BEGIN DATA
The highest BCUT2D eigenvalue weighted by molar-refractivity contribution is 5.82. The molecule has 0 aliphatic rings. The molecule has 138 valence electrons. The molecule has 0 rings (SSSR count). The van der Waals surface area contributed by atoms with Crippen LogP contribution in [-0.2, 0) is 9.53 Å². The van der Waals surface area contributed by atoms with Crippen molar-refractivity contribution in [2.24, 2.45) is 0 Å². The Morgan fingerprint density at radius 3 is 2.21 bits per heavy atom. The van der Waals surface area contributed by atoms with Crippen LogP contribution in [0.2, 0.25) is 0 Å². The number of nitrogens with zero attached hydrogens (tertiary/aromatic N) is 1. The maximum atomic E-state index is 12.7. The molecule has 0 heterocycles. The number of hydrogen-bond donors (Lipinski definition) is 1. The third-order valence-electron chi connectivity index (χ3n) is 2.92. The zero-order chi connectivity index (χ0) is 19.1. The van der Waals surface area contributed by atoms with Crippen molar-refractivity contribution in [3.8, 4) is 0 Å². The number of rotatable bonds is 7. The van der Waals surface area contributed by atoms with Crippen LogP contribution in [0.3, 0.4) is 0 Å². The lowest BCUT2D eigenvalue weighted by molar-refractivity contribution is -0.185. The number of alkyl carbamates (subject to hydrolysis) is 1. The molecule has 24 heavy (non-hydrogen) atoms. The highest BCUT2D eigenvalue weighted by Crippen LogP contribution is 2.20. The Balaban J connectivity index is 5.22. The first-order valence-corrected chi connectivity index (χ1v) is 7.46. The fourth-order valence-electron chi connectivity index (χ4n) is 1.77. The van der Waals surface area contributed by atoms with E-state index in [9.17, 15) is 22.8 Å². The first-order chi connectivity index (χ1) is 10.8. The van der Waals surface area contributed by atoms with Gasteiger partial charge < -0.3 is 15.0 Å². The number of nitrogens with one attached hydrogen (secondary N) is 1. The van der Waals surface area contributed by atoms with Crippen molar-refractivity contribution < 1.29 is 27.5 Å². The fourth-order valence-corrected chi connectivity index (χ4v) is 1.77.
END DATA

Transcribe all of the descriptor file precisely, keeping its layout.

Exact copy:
The highest BCUT2D eigenvalue weighted by molar-refractivity contribution is 5.82. The molecule has 0 aliphatic rings. The molecule has 138 valence electrons. The molecule has 0 rings (SSSR count). The van der Waals surface area contributed by atoms with Crippen LogP contribution in [-0.2, 0) is 9.53 Å². The van der Waals surface area contributed by atoms with Crippen molar-refractivity contribution in [2.24, 2.45) is 0 Å². The Morgan fingerprint density at radius 3 is 2.21 bits per heavy atom. The van der Waals surface area contributed by atoms with Crippen LogP contribution in [0.2, 0.25) is 0 Å². The number of nitrogens with zero attached hydrogens (tertiary/aromatic N) is 1. The maximum atomic E-state index is 12.7. The molecule has 0 heterocycles. The number of hydrogen-bond donors (Lipinski definition) is 1. The third-order valence-electron chi connectivity index (χ3n) is 2.92. The zero-order chi connectivity index (χ0) is 19.1. The van der Waals surface area contributed by atoms with Crippen molar-refractivity contribution in [3.8, 4) is 0 Å². The number of rotatable bonds is 7. The van der Waals surface area contributed by atoms with Crippen LogP contribution in [0.3, 0.4) is 0 Å². The lowest BCUT2D eigenvalue weighted by molar-refractivity contribution is -0.185. The number of alkyl carbamates (subject to hydrolysis) is 1. The molecule has 24 heavy (non-hydrogen) atoms. The highest BCUT2D eigenvalue weighted by Crippen LogP contribution is 2.20. The Balaban J connectivity index is 5.22. The first-order valence-corrected chi connectivity index (χ1v) is 7.46. The fourth-order valence-electron chi connectivity index (χ4n) is 1.77. The van der Waals surface area contributed by atoms with E-state index in [9.17, 15) is 22.8 Å². The first-order chi connectivity index (χ1) is 10.8. The van der Waals surface area contributed by atoms with Gasteiger partial charge < -0.3 is 15.0 Å². The number of nitrogens with one attached hydrogen (secondary N) is 1. The van der Waals surface area contributed by atoms with Crippen molar-refractivity contribution < 1.29 is 27.5 Å². The fourth-order valence-corrected chi connectivity index (χ4v) is 1.77.